USCGRet1990 is right about gelcoat, which if applied too thickly, will craze and crack fairly readily. If applied in a thinner coat, it does flex with the underlying laminate fairly well.
__________________
Sailingdog

To view links or images in signatures your post count must be 10 or greater. You currently have 0 posts.

Telstar 28
New England

You know what the first rule of sailing is? ...Love. You can learn all the math in the 'verse, but you take
a boat to the sea you don't love, she'll shake you off just as sure as the turning of the worlds. Love keeps
her going when she oughta fall down, tells you she's hurting 'fore she keens. Makes her a home.

—Cpt. Mal Reynolds, Serenity (edited)

If you're new to the Sailnet Forums... please read this
To view links or images in signatures your post count must be 10 or greater. You currently have 0 posts.
.

Still—DON'T READ THAT POST AGAIN.
Reply With Quote Quick reply to this message Share with Facebook
  #8  
Old 05-20-2007
oceansandmts's Avatar
Junior Member
 
Join Date: Feb 2007
Location: Northern Vermont
Posts: 9
Thanks: 0
Thanked 0 Times in 0 Posts
Rep Power: 0
oceansandmts is on a distinguished road
Straight epoxy is hard to sand, if you add silica filler it is about like trying to sand a piece of granite. On the other hand, if you load the epoxy with micro-balloons and/or other lightweight fillers, it is much easier to sand. I agree with the post above about putting it on carefully; the better job you do of spreading the filled epoxy the less sanding you will have to do. The West System booklets have the info you need on how to mix epoxy and fillers to serve as a fairing compound.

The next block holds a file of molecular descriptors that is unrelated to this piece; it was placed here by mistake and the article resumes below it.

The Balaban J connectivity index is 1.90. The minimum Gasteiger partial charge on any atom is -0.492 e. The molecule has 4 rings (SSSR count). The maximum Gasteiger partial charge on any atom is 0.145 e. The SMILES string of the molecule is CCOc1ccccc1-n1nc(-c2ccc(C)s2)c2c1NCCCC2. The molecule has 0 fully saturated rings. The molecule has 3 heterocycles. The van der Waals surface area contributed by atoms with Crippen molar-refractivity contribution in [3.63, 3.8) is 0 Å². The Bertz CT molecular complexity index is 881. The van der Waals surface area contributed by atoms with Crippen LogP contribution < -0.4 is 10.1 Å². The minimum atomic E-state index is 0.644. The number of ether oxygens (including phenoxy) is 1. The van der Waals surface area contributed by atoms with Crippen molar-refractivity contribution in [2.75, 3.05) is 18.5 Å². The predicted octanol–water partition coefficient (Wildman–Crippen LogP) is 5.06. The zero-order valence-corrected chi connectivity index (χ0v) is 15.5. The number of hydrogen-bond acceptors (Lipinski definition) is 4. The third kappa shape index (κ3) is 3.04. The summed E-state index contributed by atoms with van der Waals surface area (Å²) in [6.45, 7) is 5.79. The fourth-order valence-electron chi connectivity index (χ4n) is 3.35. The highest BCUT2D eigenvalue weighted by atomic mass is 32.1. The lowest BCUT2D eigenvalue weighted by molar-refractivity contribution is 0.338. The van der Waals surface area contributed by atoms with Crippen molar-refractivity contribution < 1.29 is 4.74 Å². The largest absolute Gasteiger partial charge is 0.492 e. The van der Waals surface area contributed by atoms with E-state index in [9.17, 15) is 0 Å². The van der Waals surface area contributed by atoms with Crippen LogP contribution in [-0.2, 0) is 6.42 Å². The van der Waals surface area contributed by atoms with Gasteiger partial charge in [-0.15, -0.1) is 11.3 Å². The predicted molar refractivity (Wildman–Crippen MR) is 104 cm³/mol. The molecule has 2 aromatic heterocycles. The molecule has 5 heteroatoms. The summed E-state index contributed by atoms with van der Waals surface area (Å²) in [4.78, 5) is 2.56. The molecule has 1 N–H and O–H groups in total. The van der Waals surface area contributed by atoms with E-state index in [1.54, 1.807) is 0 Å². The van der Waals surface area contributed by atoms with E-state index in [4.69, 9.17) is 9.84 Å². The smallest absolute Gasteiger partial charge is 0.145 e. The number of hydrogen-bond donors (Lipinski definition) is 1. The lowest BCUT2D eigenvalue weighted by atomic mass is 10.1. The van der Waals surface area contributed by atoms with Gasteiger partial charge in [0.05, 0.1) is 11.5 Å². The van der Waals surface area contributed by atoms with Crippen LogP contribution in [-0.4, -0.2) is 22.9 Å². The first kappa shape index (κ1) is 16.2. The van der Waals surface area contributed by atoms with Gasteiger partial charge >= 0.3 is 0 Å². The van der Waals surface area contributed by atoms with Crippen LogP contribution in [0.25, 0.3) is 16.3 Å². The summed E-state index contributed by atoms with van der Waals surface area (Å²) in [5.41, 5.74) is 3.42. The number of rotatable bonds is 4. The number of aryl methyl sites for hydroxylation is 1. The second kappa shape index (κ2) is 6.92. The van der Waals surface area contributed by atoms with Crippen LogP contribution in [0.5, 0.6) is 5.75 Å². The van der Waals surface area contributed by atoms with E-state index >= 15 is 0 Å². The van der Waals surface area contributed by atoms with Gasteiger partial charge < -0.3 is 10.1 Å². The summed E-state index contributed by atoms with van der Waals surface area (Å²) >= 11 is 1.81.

For the best job I would remove all old paint down to gelcoat or fiberglass, otherwise you are relying on the bond of the old paint to the gelcoat.
If I am fairing a hull I always use a longboard to sand the epoxy down flat, on a deck that will be covered with non skid, maybe not.
Regular bondo is polyester resin based, not especially water proof and likely to crack if you need to build up any thickness. I think epoxy is better.
The easiest way to go would be to use a really coarse non skid, you won't be albe to notice any imperfections in the underlying surface. I have sailed on a boat where the non skid was coarse walnut shells in paint; it looked great and you never slipped, which was good, because you didn't want skin to contact the walnut shells.
__________________
John
Chuck Paine Sarah 32 under construction
Reply With Quote Quick reply to this message Share with Facebook
  #9  
Old 05-20-2007
sailingdog's Avatar
Telstar 28
 
Join Date: Mar 2006
Location: New England
Posts: 43,291
Thanks: 0
Thanked 11 Times in 11 Posts
Rep Power: 13
sailingdog is just really nice sailingdog is just really nice sailingdog is just really nice sailingdog is just really nice sailingdog is just really nice
Oceanandmts-

I don't know of anyone who fairs with straight, pure epoxy...aside from the difficulty of sanding it, it is also much more expensive to do it that way, without using some sort of filler to reduce the cost of the fairing job.
__________________
Sailingdog

To view links or images in signatures your post count must be 10 or greater. You currently have 0 posts.

Telstar 28
New England

You know what the first rule of sailing is? ...Love. You can learn all the math in the 'verse, but you take